There are large numbers of Labour MPs attacking him more or less openly on the campaign trail. There was a battle with the right wing in Labour over the manifesto, resulting in a document not as radical as it needs to be. Opponents in the party are working hand in hand with the media, making it very hard for the leadership to communicate their policies to the wider public anyway. The scale of their treachery is shown by the fact that in the middle of an election campaign they are happily briefing the press about plans for a right wing break-away should Corbyn refuse to resign after the election.

Just as serious, Corbyn has had to contend with the fact that Labour’s record over the last few decades has been bad enough to drive lots of working people away. The memory of Blair’s war lies and and his love affair with neoliberalism lives on. Look at a graph of rising inequality from the 90s and you can’t spot the moment the Tories went and Labour came in. The line just keeps on rising. No wonder Thatcher claimed Tony Blair as her most important legacy. Locally things have been just as bad. In council after council Labour has perpetrated savage cuts on its core supporters. Fighting as he is from within a mainstream party with these kind of chronic credibility problems, it is hard for Corbyn to project the fact that he actually represents a break with the past.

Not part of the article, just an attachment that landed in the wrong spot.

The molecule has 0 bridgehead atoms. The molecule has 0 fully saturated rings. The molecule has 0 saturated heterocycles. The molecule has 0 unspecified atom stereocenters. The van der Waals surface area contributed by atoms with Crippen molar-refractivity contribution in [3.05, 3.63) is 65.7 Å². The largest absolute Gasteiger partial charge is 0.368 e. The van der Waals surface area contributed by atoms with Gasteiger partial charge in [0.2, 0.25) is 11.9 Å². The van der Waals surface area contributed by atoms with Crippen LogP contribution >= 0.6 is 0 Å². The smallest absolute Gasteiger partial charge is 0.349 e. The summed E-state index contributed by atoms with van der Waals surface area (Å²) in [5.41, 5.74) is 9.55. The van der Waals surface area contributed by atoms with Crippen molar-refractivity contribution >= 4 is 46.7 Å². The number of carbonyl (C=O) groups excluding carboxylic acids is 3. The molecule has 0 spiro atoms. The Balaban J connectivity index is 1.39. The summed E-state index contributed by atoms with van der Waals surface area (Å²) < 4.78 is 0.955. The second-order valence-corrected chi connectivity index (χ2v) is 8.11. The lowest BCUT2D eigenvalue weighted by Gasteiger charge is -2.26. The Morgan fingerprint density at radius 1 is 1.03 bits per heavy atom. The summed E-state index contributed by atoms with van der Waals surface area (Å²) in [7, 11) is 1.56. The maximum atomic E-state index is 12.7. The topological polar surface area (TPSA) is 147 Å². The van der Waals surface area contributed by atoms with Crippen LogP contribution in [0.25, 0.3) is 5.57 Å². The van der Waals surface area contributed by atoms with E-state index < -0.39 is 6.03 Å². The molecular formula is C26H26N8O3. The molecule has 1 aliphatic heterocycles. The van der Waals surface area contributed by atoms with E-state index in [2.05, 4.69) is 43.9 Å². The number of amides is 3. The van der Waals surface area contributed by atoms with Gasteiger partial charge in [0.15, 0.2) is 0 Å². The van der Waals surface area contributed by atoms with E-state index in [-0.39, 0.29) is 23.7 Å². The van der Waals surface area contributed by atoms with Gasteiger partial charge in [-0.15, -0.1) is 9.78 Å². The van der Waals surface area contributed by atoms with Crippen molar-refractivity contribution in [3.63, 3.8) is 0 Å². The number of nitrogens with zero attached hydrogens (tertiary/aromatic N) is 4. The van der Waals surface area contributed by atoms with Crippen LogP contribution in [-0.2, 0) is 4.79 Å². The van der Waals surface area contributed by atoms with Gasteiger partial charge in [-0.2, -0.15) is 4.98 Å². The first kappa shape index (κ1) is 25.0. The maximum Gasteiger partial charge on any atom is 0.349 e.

The disappearing party

The dynamics of the election have worked somewhat differently for the right. The collapse of the Ukip vote in the recent council elections is welcome confirmation that we don’t have the same kind of committed radical right political current that has developed in France over the last few decades. Overall this is a very good thing. In the short term it has provided an important electoral boost for May and allowed her to tack further to the right. The fact she is a newcomer as leader and that she can pose as the guarantor of Brexit have given her a further boost to compensate for her useless media performance and her evident unease when interacting with human beings. It is an indication of long term problems that her campaign is being so personalized and that the words ‘Tory’ and ‘Conservative’ appear to have been banned.

In the next four weeks we need to bend all our energies to maximizing the Labour vote. There is everything to play for. In France, the Melenchon camp is proud of its 19% vote. We also need to recognize that it is already a major achievement that something approaching 30% of the electorate are planning to vote for the Labour Party with its most left wing leader in history. Whatever the outcome, the election will only be the beginning. Whatever happens on 8 June, on the 9th we will need to be strategising about how to turn this minority into a force that can shape societies’ future.   

Chris Nineham

Chris Nineham

Chris Nineham is a founder member of Stop the War and Counterfire, speaking regularly around the country on behalf of both. He is author of The People Versus Tony Blair and Capitalism and Class Consciousness: the ideas of Georg Lukacs.